On Tuesday, legal advocates for reproductive rights filed lawsuits on behalf of multiple women and medical professionals against three states that have passed abortion restrictions since the Supreme Court overturned Roe v. Wade last year.
Three lawsuits in Idaho, Tennessee, and Oklahoma name eight women, four OB-GYNs, and an Idaho medical institution. The plaintiffs’ attorney, the Center for Reproductive Rights, claims that despite having serious pregnancy complications, the eight women were denied access to abortion services.
State abortion regulations, according to two cases filed in Tennessee and Idaho, jeopardize the lives and health of expectant women in addition to impeding doctors’ ability to practice medicine morally. The lawsuits ask state courts to halt their anti-abortion legislation and to explain its “medical emergency” exceptions.
The Center for Reproductive Rights stated in a news release that “the unclear language and non-medical terminology in these bans have left doctors uncertain when they are legally able to provide abortion care.” It isn’t clear how ill or close to death a patient must be for a doctor to step in.
A woman in Oklahoma is suing the Oklahoma Children’s Hospital in court. When Jaci Statton learned that her pregnancy was not viable, her doctor urged her to get an abortion. According to Statton’s complaint, the hospital turned her away from their emergency room despite knowing that the pregnancy was fatal without treatment, in violation of the Emergency Medical Treatment and Labor Act (EMTALA). Hospitals with emergency rooms are mandated by EMTALA to treat people who are experiencing medical crises.
The legal challenges on Tuesday are a response to a comparable case that the Center for Reproductive Rights brought earlier this year in Texas.
A judge recently determined that Texas’s abortion restriction was too harsh after 15 plaintiffs in all asked for clarification on the medical exemptions in the state’s abortion statute. Officials from Texas, however, challenged the decision, putting the injunction on hold.
Nancy Northup, president and chief executive of the Center for Reproductive Rights, said in a statement: “The Supreme Court’s unjustified reversal of Roe v. Wade has repeatedly resulted, in multiple states, in women being denied abortion care when they face serious complications in their pregnancies.” No one should have to wait until they are close to death to obtain life-saving medical attention, yet that is exactly what happens when doctors are compelled to practice under the threat of punishment.
“Abortion bans across the nation are exposing pregnant people to risks of death, illness, and injury, including loss of fertility,” continued Northup. “The women who are standing up here today survived, but it is only a matter of time before someone does not.”
Dr. Emily Corrigan has observed doctors being compelled to leave Idaho and work in other states since it is illegal to conduct or attempt to perform an abortion there.
Corrigan said that the state’s hospitals frequently receive people who have been refused access to emergency medical care as a result of Idaho’s abortion statute. She continued by saying that numerous people must also travel “hundreds of miles out of state” in order to have the surgery.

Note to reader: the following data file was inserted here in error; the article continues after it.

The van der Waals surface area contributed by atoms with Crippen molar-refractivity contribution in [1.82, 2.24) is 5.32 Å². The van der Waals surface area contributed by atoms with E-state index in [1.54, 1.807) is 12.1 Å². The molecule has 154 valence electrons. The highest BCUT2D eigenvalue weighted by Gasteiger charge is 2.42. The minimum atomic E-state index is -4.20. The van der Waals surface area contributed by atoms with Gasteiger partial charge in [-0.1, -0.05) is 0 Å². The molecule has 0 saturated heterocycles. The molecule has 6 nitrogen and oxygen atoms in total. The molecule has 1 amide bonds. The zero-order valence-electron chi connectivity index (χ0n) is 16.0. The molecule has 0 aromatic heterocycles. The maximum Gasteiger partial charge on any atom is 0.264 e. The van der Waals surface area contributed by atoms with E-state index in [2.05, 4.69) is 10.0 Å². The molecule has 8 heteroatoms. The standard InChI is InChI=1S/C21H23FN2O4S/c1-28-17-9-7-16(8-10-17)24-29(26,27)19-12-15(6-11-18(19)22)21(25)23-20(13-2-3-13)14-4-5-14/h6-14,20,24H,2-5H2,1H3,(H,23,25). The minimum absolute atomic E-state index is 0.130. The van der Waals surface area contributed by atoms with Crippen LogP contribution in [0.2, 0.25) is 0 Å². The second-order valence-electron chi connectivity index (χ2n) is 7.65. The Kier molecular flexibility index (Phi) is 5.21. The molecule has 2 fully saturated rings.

In a statement, Corrigan stated, “I have cared for thousands of expectant patients over the course of my 16-year career as an OB/GYN and routinely treat patients with pregnancy difficulties, including by providing abortion treatment. But because Idaho’s regulations are so broadly worded, it’s impossible to say whether I can continue to deliver the same level of care I did before without risking harsh penalties.
Jennifer Adkins, another plaintiff from Idaho, claimed that she was expecting her second child when an ultrasound showed that her unborn child had issues with a high mortality rate and that it was probably not possible for her to carry the pregnancy.
Doctors warned Adkins that if she didn’t miscarry, she would likely experience life-threatening illnesses as a result of the baby’s diagnosis.
Adkins had to travel to Portland, Oregon, in order to access abortion care due to Idaho’s restrictive abortion regulations. She could only make the choice after receiving funding from two abortion funds.
“When I found out that my baby was not expected to live and that my life was in jeopardy, it was devastating… Adkins stated in a statement, “But the fact that I couldn’t get the abortion care I desperately needed in Idaho merely added to our sorrow. “We struggled to raise the money to travel for an abortion. No one is deserving of this suffering.
One of the plaintiffs in the lawsuit against the state of Tennessee, Nicole Blackmon, claimed she was overjoyed to learn she was expecting in the summer of 2022, only months after her 14-year-old son was fatally shot in a drive-by shooting.
Blackmon, however, was dealing with chronic health issues in addition to melancholy and anxiety brought on by the recent death of her son. The baby would probably not survive since several of its major organs were developing outside of its body, according to a 15-week ultrasound.
Due to Tennessee’s immediate prohibition on abortions following the Roe decision and the fact that Blackmon could not afford to go outside of the state for the procedure, Blackmon was unable to have an abortion. She gave birth to a stillborn child at 31 weeks.
Blackmon stated in a statement, “I was forced to carry a baby for months that was never going to live because of the state’s cruel laws.” “I was sentenced to suffer mental and bodily anguish while also knowing that I would give birth to a stillborn child.